Tonight is more than just a live set. The Polyphonic Spree take us through a journey of highs and lows, of tension and release which involves theatre, politics, 21 people and a pinch of Nirvana.
“Oh Yay, Ooooow Yay,” shouts the town crier, while a kid rings a bell, as he introduces the Spree with a speech about peace and The Fragile Army, which, by the way, is the name of their new album. It has been two years since we last saw the Spree in London, and so far nothing about the structure of their set has changed. Will they be the same brightly dressed, robe-wearing, sun-worshipping hippies that they were loved for back in 2005?
Our anticipation builds as a red banner stretches across the stage, hiding the band as they take to it. Scissors begin to slowly cut through the material in the shape of a heart, then down comes the banner, and out comes… My Chemical Romance. What is going on? Have The Polyphonic Spree just hit their troublesome teens, or are they going through an early mid-life crisis? Lead singer Tim Delaughter now has black hair, along with the flute player, and all twenty one of them are wearing black army outfits with a red cross on them.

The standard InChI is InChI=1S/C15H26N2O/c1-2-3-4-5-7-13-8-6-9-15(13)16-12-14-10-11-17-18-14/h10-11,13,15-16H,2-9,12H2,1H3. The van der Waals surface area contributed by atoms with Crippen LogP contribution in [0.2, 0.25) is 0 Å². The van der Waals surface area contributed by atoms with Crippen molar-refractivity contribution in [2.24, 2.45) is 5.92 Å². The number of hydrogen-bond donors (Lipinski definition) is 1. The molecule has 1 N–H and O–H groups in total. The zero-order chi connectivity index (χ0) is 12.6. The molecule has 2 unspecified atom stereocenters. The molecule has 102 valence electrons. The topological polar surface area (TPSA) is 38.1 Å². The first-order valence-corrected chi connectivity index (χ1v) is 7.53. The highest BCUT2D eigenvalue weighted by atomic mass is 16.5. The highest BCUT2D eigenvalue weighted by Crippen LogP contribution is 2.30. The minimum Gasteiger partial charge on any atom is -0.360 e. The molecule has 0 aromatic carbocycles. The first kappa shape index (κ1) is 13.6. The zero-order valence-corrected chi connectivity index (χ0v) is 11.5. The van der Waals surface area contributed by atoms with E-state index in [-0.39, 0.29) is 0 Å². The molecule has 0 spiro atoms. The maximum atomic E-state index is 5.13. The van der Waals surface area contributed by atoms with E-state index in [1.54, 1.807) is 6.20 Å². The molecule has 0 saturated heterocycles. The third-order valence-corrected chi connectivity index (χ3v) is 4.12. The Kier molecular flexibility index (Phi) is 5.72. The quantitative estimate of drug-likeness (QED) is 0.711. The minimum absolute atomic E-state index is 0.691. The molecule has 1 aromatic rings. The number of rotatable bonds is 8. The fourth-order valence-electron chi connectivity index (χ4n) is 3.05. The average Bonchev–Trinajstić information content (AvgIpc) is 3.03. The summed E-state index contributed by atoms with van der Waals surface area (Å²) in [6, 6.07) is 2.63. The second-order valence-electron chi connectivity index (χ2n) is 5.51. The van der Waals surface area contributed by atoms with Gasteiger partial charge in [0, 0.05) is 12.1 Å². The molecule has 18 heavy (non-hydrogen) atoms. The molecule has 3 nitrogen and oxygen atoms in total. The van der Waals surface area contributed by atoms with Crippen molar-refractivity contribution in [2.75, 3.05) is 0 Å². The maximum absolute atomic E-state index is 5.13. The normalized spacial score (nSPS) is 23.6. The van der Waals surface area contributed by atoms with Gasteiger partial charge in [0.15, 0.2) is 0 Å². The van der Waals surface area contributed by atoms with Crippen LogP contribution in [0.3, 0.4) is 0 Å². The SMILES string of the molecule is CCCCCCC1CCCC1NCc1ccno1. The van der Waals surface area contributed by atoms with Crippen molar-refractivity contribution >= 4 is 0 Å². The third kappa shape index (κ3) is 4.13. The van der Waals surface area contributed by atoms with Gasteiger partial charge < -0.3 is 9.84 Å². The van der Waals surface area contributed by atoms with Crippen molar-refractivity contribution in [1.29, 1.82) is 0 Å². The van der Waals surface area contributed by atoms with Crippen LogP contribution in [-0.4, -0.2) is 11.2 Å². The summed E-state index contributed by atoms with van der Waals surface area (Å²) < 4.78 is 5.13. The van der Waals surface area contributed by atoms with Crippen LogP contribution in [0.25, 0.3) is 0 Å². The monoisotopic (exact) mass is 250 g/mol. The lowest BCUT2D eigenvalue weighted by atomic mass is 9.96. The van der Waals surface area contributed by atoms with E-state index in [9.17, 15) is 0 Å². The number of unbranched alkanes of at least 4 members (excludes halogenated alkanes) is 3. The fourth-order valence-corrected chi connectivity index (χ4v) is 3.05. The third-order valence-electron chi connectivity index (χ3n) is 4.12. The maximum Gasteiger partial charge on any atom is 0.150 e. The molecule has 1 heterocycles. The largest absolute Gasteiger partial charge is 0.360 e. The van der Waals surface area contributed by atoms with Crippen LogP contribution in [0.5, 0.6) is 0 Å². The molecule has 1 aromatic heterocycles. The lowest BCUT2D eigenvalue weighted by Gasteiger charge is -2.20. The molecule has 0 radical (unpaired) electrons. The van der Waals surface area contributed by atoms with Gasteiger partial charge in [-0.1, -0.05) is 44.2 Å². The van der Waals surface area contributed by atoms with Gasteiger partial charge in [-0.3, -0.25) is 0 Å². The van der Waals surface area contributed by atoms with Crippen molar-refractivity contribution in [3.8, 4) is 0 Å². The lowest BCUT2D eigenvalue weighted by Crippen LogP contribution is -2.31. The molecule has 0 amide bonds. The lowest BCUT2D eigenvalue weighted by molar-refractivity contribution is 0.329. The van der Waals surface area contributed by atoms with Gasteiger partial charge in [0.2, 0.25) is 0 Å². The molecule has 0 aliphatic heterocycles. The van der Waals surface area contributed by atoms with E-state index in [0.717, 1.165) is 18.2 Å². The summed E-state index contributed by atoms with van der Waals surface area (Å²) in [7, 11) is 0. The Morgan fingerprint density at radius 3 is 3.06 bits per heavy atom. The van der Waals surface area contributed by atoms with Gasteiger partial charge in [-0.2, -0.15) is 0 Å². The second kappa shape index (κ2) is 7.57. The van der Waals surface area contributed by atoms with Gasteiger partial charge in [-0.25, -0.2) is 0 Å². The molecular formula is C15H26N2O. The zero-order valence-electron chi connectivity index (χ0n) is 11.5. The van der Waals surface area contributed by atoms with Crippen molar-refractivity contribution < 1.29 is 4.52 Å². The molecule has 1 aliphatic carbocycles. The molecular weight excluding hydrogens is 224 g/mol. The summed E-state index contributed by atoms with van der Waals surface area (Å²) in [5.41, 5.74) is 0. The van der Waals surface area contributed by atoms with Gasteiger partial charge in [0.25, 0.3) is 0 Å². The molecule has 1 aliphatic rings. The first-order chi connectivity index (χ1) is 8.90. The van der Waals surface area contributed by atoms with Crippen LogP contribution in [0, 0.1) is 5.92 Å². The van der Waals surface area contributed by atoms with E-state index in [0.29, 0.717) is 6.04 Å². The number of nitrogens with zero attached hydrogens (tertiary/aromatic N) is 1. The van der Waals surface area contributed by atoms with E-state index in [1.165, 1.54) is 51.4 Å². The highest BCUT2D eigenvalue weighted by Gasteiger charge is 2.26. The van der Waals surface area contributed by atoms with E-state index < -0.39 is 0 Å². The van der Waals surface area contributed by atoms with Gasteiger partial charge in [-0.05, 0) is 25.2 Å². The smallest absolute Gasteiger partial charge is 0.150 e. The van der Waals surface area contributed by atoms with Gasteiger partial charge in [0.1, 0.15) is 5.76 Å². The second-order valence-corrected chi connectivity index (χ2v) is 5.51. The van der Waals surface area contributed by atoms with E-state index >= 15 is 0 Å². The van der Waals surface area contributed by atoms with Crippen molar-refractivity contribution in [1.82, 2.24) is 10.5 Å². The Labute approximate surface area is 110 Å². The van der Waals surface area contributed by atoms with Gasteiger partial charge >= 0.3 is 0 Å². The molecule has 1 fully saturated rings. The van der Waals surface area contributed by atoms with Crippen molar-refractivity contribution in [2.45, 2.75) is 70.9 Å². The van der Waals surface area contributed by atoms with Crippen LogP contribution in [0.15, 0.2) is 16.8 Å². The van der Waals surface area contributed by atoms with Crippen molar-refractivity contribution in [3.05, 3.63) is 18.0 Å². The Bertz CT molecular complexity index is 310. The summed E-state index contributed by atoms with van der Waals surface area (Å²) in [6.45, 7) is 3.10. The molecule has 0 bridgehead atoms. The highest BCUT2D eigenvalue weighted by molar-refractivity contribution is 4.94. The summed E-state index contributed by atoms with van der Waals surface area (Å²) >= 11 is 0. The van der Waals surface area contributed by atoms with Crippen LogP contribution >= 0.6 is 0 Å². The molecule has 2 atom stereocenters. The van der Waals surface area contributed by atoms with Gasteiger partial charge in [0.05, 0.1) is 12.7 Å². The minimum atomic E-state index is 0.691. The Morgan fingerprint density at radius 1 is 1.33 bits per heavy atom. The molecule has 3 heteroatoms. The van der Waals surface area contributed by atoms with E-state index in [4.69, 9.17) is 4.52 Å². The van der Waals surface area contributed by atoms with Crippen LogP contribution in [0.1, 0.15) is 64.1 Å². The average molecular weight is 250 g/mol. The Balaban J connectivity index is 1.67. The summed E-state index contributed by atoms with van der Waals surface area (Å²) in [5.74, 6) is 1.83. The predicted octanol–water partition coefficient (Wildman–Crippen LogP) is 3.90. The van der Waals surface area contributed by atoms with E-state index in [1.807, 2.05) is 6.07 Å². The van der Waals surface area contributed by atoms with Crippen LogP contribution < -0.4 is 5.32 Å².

We know this outfit was about anti-war, helping, loving and all that is moral, yet the audience stood stunned, finding it hard not to feel slightly disheartened. Now we look to the odd audience member wearing a white robe with nostalgia. Ah well.
The band began with their new single, Running Away. They sounded fantastic as ever, but something about it just didn’t feel right. Perhaps we would have enjoyed it more with our eyes shut? As they began to play songs from their debut album, The Beginning Stages Of…, the crowd seemed to be working through the shock of the band’s new look, gradually embracing the change.
As Tim Delaughter put it, “Let’s do this one campfire style” as he sangIt’s The Sun alone, sitting on the edge on the stage. Nice idea, but this track needs the chorus of singers most out of all their songs. The audience did attempt to sing the backings. He later dedicated a new song to President Bush. Everything was a lot more sinister this time, as the Spree have considered the political evils of society in their new album. This time they’re trying to be realistic. Without sadness, happiness does not exist, right?
So we had been introduced to a new kind of Spree. But if their new style was not to your liking, the encore brought back the old cheerful band that put a smile on everyone’s faces. They walked through the crowds, wearing those same white robes they had done in The Beginning Stages Of… days. Tim Delaughter crowd surfed his way onto stage and told us to sing along.
And here came the highlight of the show as the band stunned us with a cover of Nirvana‘s Lithium. The entire audience went wild. The second half contrasted with the first as the band went on to play old songs. The encore was where it all really began, and once this was over, the town crier announced that we are “The Fragile Army” and the audience begged another encore. One last song and everyone went home enlightened with a Polyphonic spring in their step.